Abstract Class VS Interface in C#

You can open any C# tutorial and you’ll find some information about abstract classes and interfaces. Most likely, you’ll not find any information about what is the difference between abstract class and interface.
This theme was discussed earlier on the Internet several times but I want to consolidate all the most important thoughts regarding the problem of choosing between an abstract class and interface in this post.
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Designing and Implementing API in C#

Nowadays I’m writing my new programming video course. I chose an interesting topic for the next course: “Designing and Implementing API in C#”.

How to design API? In this course, you’ll learn how to design and implement types in C# so that the other developers won’t hate you when using one of the types developed by you. It means you are going to learn how to write code of the high quality: readable, understandable and reliable.

Improve your knowledge in object-oriented programming in the context of clean coding and building types of high quality.

  • Understand the characteristics of a well designed type
  • Grasp the principles of the convenient API development
  • Write clean code, get rid of unpleasant smells
  • Learn about what exceptions are intended for and how to throw and catch them properly
  • Protect your types from the incorrect usage making them properly encapsulated

And this is far from the full list of topics we will cover in this course.
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MVVM: When EventAggregator (aka MessageBus) is an Anti-Pattern

Very often we can see that developers tend to use static message buses for all kind of interactions between objects. For those, who unaware of this pattern I want to recall that this pattern allows organizing loosely coupled communication channel between objects which don’t want (or can’t) to know each other.
Let’s have a brief look at how a regular example of using this pattern may look like:

public class Sender {
    private readonly IEventAggregator eventAggregator;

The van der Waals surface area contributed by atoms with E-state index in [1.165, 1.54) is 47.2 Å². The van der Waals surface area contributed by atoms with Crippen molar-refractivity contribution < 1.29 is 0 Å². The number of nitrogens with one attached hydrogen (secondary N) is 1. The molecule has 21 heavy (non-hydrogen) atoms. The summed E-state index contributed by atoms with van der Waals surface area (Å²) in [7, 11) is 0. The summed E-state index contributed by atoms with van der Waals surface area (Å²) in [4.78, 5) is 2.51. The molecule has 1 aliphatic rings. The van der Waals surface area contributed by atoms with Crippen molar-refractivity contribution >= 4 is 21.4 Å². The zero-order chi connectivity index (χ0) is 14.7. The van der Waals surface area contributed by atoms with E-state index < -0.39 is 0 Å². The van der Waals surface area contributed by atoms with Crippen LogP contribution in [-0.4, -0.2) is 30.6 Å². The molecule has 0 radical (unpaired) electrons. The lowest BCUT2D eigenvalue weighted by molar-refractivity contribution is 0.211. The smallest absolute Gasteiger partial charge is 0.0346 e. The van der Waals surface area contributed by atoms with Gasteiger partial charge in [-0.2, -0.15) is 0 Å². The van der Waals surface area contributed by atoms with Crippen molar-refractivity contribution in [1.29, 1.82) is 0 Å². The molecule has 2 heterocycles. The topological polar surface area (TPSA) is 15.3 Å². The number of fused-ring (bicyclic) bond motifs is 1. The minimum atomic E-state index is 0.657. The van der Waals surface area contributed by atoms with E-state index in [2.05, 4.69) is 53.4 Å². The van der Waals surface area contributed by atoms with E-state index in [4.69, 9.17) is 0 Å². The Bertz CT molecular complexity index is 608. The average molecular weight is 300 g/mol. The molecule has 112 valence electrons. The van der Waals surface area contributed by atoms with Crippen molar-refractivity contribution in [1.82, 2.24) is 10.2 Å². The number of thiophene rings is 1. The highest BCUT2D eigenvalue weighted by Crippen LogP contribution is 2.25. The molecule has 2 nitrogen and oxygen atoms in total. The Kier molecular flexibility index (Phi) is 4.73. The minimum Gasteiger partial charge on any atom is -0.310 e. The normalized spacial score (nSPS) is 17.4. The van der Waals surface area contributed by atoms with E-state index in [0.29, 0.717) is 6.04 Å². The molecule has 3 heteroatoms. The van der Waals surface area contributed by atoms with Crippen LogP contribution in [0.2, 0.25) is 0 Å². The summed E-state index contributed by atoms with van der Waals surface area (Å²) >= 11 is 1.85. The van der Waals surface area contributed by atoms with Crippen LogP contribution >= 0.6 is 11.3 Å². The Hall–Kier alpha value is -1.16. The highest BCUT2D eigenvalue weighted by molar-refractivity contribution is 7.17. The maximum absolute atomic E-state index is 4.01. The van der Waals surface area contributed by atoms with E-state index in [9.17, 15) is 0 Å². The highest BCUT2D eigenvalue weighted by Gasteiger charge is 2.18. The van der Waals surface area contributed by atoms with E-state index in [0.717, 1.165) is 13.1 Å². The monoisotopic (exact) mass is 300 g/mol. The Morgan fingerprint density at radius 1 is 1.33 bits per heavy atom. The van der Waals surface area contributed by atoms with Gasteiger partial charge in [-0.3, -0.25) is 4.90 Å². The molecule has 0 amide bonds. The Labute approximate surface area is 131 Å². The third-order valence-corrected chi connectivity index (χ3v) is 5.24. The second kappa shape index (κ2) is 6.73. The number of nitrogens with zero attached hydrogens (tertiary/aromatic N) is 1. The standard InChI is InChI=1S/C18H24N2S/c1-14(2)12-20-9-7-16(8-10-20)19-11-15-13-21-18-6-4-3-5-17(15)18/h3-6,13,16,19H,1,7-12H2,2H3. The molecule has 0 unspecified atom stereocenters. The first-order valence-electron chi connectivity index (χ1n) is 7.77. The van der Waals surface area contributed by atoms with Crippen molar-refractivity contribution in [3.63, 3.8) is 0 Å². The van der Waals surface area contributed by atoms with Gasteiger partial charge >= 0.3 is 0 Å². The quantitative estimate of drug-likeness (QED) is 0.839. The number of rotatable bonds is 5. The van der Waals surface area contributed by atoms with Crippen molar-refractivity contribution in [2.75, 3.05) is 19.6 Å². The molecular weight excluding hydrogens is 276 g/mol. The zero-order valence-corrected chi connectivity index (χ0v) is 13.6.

public Sender(IEventAggregator eventAggregator) {
        this.eventAggregator = eventAggregator;
    }

    public void Action() {
        eventAggregator.Publish(new Message());
    }
}

public class Receiver : IHandle<Message> {
    public Receiver(IEventAggregator eventAggregator) {
        eventAggregator.Subscribe(this);
    }
    public void Handle(Message message) {            
    }
}

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C# Static Code Analysis with NDepend

NDepend Icon
Have you heard about the “goto fail” fail? This is a security bug which was introduced by Apple in one of the iOS updates. Long story short, there was a piece of unreachable code which had to perform an important security check of a certificate. But it was unreachable. This is a huge defect in the software of this kind. Any meaningful static analysis tool would find that defect and any meaningful developer would fix such a bug after that. What am I talking about is that the cost of lately caught bugs is much greater than the cost of a bug caught at compile time. I don’t know how the hell Apple slipped up like that, but we are not going to discuss that. We are going to talk about static analysis.

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Learn Enterprise WPF with XAML from Scratch

My first course “Learn Enterprise WPF with XAML from Scratch” went live on Udemy.com and it you can buy it just for 10$! It is a great WPF tutorial for beginners!